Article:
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Navigating Policy Uncertainty

| January 23, 2017

Markets finished slightly lower for the previous trading week shortened by the Martin Luther King holiday. Investors kept close watch on Washington, D.C. for potential changes from the new administration in advance of Donald Trump’s inauguration Friday. Political uncertainty most likely was the culprit as trading volumes were relatively light through most of the week, despite the arrival of many closely watched fourth-quarter earnings reports. Small-cap stocks, which are typically more volatile, ran behind larger cap benchmarks.
Trading began Tuesday after the holiday with a reversal of the so-called “Trump rally.” Many of the stocks that have appreciated the most since the presidential election underperformed, while sectors that have lagged ran ahead. In particular, the financial sector, which has benefited from hopes for deregulation and improved lending margins, pulled back sharply as investors appeared to doubt whether Trump’s plans would come to fruition. Even solid earnings from Morgan Stanley failed to improve sentiment in the sector. Conversely, defensive stocks reversed recent poor performance and fared better, with consumer staples and utilities stocks both recording good gains.
On Wednesday, a positive earnings surprise from Netflix was similarly unable to lift the Internet sector, or the overall market for that matter. Instead, politics again took center stage as Trump’s Commerce Secretary nominee Wilbur Ross, in his confirmation testimony, promised to address NAFTA soon after the inauguration. Ross also suggested that the administration might raise tariffs on Chinese steel and bring anti-dumping actions against the country. Domestic steel stocks rallied, even if the broader market did not.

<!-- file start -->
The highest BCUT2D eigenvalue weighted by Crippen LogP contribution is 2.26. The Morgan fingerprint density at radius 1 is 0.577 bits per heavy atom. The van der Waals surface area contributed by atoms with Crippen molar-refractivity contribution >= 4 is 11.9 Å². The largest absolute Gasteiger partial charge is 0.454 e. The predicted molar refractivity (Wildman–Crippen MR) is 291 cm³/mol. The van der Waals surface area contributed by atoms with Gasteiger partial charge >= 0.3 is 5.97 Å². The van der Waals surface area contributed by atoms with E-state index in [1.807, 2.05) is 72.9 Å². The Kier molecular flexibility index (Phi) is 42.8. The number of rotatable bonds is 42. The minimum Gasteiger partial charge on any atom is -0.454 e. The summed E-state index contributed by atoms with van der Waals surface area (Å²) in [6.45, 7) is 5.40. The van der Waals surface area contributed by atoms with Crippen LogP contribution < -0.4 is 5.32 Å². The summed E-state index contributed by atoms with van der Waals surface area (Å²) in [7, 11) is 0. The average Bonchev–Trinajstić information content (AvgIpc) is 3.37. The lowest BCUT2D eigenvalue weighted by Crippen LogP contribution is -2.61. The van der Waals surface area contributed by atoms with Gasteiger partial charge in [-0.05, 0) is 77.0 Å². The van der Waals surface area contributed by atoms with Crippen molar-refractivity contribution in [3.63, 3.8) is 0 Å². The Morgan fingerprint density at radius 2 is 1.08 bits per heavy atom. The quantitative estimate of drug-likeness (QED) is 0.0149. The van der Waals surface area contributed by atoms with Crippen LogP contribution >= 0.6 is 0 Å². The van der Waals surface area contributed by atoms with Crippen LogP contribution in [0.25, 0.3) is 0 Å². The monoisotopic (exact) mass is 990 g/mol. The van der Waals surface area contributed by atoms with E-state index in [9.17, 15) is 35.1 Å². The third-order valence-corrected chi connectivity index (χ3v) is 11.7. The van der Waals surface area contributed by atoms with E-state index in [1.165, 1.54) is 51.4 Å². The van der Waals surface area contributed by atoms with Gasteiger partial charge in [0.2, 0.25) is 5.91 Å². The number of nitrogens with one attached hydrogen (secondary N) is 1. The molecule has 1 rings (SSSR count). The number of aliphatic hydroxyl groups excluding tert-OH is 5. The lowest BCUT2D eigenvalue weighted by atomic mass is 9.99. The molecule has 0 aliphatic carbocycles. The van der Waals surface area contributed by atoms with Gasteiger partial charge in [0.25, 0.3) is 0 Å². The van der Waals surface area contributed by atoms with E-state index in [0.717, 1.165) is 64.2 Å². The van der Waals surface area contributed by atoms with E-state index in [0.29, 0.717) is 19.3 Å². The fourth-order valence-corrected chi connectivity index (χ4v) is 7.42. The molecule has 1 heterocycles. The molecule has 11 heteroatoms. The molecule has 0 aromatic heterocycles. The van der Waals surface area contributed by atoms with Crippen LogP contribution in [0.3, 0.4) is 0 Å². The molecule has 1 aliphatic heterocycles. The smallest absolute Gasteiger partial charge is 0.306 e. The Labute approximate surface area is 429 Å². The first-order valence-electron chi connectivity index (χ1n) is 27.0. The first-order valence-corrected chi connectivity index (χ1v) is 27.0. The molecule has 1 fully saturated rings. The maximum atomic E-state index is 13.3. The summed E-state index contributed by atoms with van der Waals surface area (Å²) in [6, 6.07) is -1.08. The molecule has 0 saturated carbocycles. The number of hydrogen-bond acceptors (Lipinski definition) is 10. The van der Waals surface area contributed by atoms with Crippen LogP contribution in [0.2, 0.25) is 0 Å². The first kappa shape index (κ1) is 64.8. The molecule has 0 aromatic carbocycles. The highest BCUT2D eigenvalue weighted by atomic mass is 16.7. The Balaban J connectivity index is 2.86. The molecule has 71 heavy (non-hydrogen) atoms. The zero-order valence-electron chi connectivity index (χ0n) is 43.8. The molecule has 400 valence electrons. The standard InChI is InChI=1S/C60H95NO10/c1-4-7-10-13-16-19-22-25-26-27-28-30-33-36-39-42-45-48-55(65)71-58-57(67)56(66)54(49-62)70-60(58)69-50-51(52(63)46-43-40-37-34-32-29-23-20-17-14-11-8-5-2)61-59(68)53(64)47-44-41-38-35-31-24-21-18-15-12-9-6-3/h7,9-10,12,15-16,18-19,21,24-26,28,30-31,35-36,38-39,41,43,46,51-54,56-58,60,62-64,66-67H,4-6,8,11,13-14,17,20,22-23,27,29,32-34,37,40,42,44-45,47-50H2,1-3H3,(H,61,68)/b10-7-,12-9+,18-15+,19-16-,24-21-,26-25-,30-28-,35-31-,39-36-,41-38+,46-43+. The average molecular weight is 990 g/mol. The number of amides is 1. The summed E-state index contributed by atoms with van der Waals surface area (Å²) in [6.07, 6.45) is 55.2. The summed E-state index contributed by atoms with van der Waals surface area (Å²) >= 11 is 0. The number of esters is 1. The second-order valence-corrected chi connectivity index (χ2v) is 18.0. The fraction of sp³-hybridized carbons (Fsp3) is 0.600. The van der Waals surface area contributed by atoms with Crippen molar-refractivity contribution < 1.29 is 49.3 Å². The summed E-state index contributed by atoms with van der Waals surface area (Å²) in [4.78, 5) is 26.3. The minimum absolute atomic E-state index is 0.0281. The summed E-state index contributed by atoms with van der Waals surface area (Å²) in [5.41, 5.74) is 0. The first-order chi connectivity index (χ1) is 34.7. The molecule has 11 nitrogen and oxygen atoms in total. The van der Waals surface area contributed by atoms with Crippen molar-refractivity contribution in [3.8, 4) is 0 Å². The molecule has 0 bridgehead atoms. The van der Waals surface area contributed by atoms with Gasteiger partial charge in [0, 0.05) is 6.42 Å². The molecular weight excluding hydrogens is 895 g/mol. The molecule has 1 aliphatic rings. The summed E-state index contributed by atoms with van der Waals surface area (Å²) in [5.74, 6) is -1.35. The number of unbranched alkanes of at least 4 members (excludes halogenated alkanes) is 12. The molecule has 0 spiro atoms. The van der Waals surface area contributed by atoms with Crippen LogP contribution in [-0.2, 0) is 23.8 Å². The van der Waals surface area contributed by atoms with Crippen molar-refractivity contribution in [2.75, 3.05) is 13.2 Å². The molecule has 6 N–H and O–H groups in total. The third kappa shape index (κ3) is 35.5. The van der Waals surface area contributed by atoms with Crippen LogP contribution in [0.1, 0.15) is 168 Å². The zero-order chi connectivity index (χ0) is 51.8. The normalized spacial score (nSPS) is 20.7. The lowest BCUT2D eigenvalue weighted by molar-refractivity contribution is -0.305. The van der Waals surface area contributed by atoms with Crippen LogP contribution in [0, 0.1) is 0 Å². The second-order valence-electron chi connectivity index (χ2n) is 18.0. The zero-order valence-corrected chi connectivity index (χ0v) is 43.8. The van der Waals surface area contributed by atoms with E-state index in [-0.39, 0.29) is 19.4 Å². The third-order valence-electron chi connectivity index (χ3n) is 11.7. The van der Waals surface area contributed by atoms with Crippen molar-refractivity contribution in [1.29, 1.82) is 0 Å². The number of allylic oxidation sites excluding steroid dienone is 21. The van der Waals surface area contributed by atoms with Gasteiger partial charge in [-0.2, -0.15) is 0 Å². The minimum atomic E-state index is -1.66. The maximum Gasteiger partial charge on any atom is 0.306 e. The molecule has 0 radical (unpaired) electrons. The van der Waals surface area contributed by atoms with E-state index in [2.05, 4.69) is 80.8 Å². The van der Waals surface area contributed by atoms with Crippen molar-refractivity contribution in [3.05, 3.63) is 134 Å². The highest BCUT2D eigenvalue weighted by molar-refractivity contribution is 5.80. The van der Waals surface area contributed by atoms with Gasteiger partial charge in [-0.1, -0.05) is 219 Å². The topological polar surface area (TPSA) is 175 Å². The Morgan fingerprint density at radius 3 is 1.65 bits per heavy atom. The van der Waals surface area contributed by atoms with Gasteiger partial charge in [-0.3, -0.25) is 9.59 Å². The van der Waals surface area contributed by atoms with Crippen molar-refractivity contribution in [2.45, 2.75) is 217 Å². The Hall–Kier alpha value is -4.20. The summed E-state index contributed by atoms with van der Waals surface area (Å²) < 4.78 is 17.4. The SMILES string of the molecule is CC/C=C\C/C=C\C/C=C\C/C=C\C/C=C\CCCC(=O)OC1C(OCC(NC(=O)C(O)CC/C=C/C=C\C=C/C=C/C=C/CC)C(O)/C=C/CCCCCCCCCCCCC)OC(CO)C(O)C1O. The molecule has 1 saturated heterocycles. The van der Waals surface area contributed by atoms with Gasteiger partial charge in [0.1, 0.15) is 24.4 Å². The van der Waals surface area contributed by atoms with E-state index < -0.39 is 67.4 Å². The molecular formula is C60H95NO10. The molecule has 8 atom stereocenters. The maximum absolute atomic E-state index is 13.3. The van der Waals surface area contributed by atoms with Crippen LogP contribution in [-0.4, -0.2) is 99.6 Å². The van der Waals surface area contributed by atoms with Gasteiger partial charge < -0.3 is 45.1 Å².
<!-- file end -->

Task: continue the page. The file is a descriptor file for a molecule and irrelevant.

While investors are prudent to pay close attention to paradigm shifts in the political world, it appears that markets have been a little too hasty to react to speculation about the new president’s policies and winner/loser guessing games. There are many policy unknowns from where we sit today, and predicting the near-term direction of the markets or individual sectors based on perceived insights into the mind of the administration may prove futile.
Across the pond, the European Central Bank (ECB) kept interest rates and monetary stimulus unchanged at its January monetary policy meeting during the week. At a press conference following the announcement, ECB President Mario Draghi downplayed Eurozone inflation risks.
We continue to monitor events in the UK, where Prime Minister Theresa May announced early in the week that she will put the final Brexit deal to a vote. Significantly, that means the British parliament could ultimately block the deal, although such an action would no doubt precipitate an enormous backlash from the popular majority who voted for Brexit in the first place. The Prime Minister made it clear that she wanted the UK to trade as a single market as part of the European Union, but maintain control over other issues such as migration and free movement of labor.
May’s speech clearly exacerbated an already tense situation and further heightened uncertainty in global markets. Business decisions are likely to be constrained or put on hold both in the UK and around the world, especially for international companies looking for opportunities within the UK. While the negotiations surrounding Brexit (the UK exit from the European Union) could take at least two years to complete, there are concerns that punitive tariffs will be introduced or other distortions to trade will come as a result of these negotiations. And since markets clearly dislike political uncertainty, expect these issues to affect global markets for some time to come.